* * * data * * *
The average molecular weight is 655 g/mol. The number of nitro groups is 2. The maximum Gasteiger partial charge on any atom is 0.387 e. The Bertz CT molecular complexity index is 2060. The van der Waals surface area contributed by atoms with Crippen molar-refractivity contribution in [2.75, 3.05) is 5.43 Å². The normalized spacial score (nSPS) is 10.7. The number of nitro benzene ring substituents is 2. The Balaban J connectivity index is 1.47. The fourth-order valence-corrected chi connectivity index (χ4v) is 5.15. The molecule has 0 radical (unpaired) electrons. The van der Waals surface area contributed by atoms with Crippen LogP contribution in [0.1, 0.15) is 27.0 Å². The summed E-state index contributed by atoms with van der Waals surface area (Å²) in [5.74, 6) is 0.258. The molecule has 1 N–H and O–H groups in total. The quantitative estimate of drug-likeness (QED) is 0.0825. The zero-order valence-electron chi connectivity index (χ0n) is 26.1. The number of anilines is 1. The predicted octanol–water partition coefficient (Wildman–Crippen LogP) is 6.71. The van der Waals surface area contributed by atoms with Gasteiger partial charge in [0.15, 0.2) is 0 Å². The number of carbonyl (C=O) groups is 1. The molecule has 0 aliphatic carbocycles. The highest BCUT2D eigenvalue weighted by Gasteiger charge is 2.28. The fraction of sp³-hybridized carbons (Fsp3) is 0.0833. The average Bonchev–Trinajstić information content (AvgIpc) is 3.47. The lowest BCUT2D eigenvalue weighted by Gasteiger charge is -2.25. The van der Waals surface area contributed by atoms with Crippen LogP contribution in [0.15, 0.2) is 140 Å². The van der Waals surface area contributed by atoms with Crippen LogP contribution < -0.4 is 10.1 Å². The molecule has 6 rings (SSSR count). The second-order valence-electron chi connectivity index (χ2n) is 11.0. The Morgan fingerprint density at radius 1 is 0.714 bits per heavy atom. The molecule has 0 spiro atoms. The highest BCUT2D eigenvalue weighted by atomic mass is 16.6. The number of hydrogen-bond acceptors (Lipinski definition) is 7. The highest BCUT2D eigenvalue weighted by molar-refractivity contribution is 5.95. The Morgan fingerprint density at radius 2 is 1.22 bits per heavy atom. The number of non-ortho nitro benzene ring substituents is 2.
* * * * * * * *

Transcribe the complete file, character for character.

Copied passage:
The average molecular weight is 655 g/mol. The number of nitro groups is 2. The maximum Gasteiger partial charge on any atom is 0.387 e. The Bertz CT molecular complexity index is 2060. The van der Waals surface area contributed by atoms with Crippen molar-refractivity contribution in [2.75, 3.05) is 5.43 Å². The normalized spacial score (nSPS) is 10.7. The number of nitro benzene ring substituents is 2. The Balaban J connectivity index is 1.47. The fourth-order valence-corrected chi connectivity index (χ4v) is 5.15. The molecule has 0 radical (unpaired) electrons. The van der Waals surface area contributed by atoms with Crippen LogP contribution in [0.1, 0.15) is 27.0 Å². The summed E-state index contributed by atoms with van der Waals surface area (Å²) in [5.74, 6) is 0.258. The molecule has 1 N–H and O–H groups in total. The quantitative estimate of drug-likeness (QED) is 0.0825. The zero-order valence-electron chi connectivity index (χ0n) is 26.1. The number of anilines is 1. The predicted octanol–water partition coefficient (Wildman–Crippen LogP) is 6.71. The van der Waals surface area contributed by atoms with Gasteiger partial charge in [0.15, 0.2) is 0 Å². The number of carbonyl (C=O) groups is 1. The molecule has 0 aliphatic carbocycles. The highest BCUT2D eigenvalue weighted by Gasteiger charge is 2.28. The fraction of sp³-hybridized carbons (Fsp3) is 0.0833. The average Bonchev–Trinajstić information content (AvgIpc) is 3.47. The lowest BCUT2D eigenvalue weighted by Gasteiger charge is -2.25. The van der Waals surface area contributed by atoms with Crippen LogP contribution in [0.15, 0.2) is 140 Å². The van der Waals surface area contributed by atoms with Crippen LogP contribution < -0.4 is 10.1 Å². The molecule has 6 rings (SSSR count). The second-order valence-electron chi connectivity index (χ2n) is 11.0. The Morgan fingerprint density at radius 1 is 0.714 bits per heavy atom. The molecule has 0 spiro atoms. The highest BCUT2D eigenvalue weighted by atomic mass is 16.6. The number of hydrogen-bond acceptors (Lipinski definition) is 7. The highest BCUT2D eigenvalue weighted by molar-refractivity contribution is 5.95. The Morgan fingerprint density at radius 2 is 1.22 bits per heavy atom. The number of non-ortho nitro benzene ring substituents is 2.